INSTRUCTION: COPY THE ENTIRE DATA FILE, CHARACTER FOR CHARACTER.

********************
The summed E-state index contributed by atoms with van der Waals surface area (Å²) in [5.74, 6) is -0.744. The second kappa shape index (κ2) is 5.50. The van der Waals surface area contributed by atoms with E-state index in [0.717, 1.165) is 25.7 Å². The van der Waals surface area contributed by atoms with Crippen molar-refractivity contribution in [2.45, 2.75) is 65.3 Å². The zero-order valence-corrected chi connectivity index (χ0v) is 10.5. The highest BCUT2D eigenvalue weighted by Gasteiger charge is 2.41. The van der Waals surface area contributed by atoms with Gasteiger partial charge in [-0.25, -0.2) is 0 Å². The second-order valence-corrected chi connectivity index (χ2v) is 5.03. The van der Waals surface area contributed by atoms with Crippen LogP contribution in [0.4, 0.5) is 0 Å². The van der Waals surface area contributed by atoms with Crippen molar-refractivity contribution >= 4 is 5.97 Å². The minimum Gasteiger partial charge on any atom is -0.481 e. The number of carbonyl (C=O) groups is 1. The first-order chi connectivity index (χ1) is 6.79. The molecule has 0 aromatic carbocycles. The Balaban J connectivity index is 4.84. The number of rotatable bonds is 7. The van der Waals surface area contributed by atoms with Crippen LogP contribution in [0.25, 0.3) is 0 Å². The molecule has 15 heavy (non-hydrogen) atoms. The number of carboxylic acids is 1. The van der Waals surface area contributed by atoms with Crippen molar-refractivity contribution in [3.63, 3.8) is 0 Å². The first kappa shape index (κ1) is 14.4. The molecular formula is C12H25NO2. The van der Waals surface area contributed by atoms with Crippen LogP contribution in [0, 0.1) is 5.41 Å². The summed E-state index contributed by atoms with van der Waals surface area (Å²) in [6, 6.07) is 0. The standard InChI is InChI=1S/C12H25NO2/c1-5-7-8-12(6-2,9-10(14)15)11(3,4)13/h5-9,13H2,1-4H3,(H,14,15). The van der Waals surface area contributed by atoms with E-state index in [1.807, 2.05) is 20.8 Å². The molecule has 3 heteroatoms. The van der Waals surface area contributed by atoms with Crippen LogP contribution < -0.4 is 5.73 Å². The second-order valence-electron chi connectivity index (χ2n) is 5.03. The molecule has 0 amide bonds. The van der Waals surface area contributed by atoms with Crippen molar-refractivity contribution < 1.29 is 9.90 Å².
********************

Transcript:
The summed E-state index contributed by atoms with van der Waals surface area (Å²) in [5.74, 6) is -0.744. The second kappa shape index (κ2) is 5.50. The van der Waals surface area contributed by atoms with E-state index in [0.717, 1.165) is 25.7 Å². The van der Waals surface area contributed by atoms with Crippen molar-refractivity contribution in [2.45, 2.75) is 65.3 Å². The zero-order valence-corrected chi connectivity index (χ0v) is 10.5. The highest BCUT2D eigenvalue weighted by Gasteiger charge is 2.41. The van der Waals surface area contributed by atoms with Gasteiger partial charge in [-0.25, -0.2) is 0 Å². The second-order valence-corrected chi connectivity index (χ2v) is 5.03. The van der Waals surface area contributed by atoms with Crippen LogP contribution in [0.4, 0.5) is 0 Å². The van der Waals surface area contributed by atoms with Crippen molar-refractivity contribution >= 4 is 5.97 Å². The minimum Gasteiger partial charge on any atom is -0.481 e. The number of carbonyl (C=O) groups is 1. The first-order chi connectivity index (χ1) is 6.79. The molecule has 0 aromatic carbocycles. The Balaban J connectivity index is 4.84. The number of rotatable bonds is 7. The van der Waals surface area contributed by atoms with Crippen LogP contribution in [0.25, 0.3) is 0 Å². The molecule has 15 heavy (non-hydrogen) atoms. The number of carboxylic acids is 1. The van der Waals surface area contributed by atoms with Crippen molar-refractivity contribution in [3.63, 3.8) is 0 Å². The first kappa shape index (κ1) is 14.4. The molecular formula is C12H25NO2. The van der Waals surface area contributed by atoms with Crippen LogP contribution in [0, 0.1) is 5.41 Å². The summed E-state index contributed by atoms with van der Waals surface area (Å²) in [6, 6.07) is 0. The standard InChI is InChI=1S/C12H25NO2/c1-5-7-8-12(6-2,9-10(14)15)11(3,4)13/h5-9,13H2,1-4H3,(H,14,15). The van der Waals surface area contributed by atoms with E-state index in [1.807, 2.05) is 20.8 Å². The molecule has 3 heteroatoms. The van der Waals surface area contributed by atoms with Crippen LogP contribution < -0.4 is 5.73 Å². The second-order valence-electron chi connectivity index (χ2n) is 5.03. The molecule has 0 amide bonds. The van der Waals surface area contributed by atoms with Crippen molar-refractivity contribution < 1.29 is 9.90 Å².